11 Apr How to Calm Your Nerves When Presenting
I want to share with you 3 big ideas that have been helpful for me and a lot of my clients in calming their nerves when speaking in public.
I don’t know about you, but coming into a presentation, I still get a little bit nervous. And most people I speak with when I run my trainings like ‘Present with Confidence’ get quite nervous when they speak in public. I think nerves and stress are kind of like a pressure gauge — you have to get the right pressure internally so that you present at your best. When it’s too low and you’re too relaxed, you won’t be ‘on’ enough. If you’re too highly stressed, you’ll get up in front of people and freak out or forget what you’re about to say.
Have you ever been in front of an audience and just freaked out? I’ve had a few moments speaking in public and my body literally started shaking. I was holding the microphone and my left hand, which was shaking so much, that I had to grab it with the right hand to stop the shaking. So, how do we manage your nerves in these moments?
Here are 3 ideas:
1. Meet and greet. When you first arrive at the venue you must meet and greet people. Go up and say hello to them. You’ll notice they’re just normal people. They’re just humans, like you and me. I think this normalises the process of speaking in public. The audience then becomes as less scary.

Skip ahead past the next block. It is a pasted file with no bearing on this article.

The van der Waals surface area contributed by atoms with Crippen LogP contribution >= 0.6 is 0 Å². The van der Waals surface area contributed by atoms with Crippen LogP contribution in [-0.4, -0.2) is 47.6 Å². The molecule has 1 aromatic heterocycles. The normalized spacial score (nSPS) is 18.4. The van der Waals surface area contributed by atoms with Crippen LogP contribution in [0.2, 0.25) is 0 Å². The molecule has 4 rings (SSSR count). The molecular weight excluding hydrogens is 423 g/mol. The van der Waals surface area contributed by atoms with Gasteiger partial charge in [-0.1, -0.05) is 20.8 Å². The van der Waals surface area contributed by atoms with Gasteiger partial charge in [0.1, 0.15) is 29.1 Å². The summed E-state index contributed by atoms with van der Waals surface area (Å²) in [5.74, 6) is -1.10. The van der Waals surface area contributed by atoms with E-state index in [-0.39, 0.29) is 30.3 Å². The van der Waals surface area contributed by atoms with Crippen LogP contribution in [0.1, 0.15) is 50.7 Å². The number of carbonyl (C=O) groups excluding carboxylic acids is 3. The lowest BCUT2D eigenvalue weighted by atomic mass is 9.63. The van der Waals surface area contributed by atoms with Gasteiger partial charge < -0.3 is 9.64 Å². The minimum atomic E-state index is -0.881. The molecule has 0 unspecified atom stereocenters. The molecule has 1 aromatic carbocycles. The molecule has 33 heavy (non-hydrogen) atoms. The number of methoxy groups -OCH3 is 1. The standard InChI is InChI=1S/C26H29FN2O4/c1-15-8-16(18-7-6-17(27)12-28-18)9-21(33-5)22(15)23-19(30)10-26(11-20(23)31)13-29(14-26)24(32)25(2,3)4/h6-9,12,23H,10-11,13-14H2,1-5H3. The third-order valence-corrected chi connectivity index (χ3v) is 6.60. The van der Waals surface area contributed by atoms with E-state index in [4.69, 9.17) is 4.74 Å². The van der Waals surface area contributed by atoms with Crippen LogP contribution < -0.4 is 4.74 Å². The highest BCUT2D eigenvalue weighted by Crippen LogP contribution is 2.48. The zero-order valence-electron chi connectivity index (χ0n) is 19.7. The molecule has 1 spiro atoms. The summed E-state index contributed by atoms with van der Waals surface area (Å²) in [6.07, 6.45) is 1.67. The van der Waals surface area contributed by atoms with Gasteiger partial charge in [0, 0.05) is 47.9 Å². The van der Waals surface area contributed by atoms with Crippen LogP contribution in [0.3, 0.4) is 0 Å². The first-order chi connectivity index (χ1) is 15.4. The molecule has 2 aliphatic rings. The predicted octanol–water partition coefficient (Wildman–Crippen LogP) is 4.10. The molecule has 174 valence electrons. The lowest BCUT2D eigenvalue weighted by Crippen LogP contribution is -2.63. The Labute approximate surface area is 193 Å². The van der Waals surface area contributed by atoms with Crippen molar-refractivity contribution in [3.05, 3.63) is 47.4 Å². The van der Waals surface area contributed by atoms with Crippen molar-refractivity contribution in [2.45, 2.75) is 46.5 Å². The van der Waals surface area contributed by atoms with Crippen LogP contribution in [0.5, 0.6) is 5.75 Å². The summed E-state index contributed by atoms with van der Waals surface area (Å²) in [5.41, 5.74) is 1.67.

2. Get present. Rather than having a whole lot of content in your head and thinking about all the things that might go wrong, you need to get present in your body. One way to do that is to take 2 or 3 deep breaths. Take a deep breath in and breathe out. Get back in your body. Wiggle your toes. Don’t think about everything you want to say — all I think about is the first sentence I want to share in my speech.
3. Focus on contribution. Find something within your presentation that is meaningful. The presentation becomes bigger than just making it about you; it becomes about transferring value and meaning. Even if you’re talking about a spreadsheet, think about what’s the one thing that is meaningful for the audience in this spreadsheet. How can you transfer meaning? That builds confidence and conviction in your presentation.
That’s today’s tip.
I’ve got a question for you: What’s been most helpful for you in this newsletter? Why don’t you write it in the comments below; I’d love to hear from you.
Look forward to speaking to you soon. Look after yourself.
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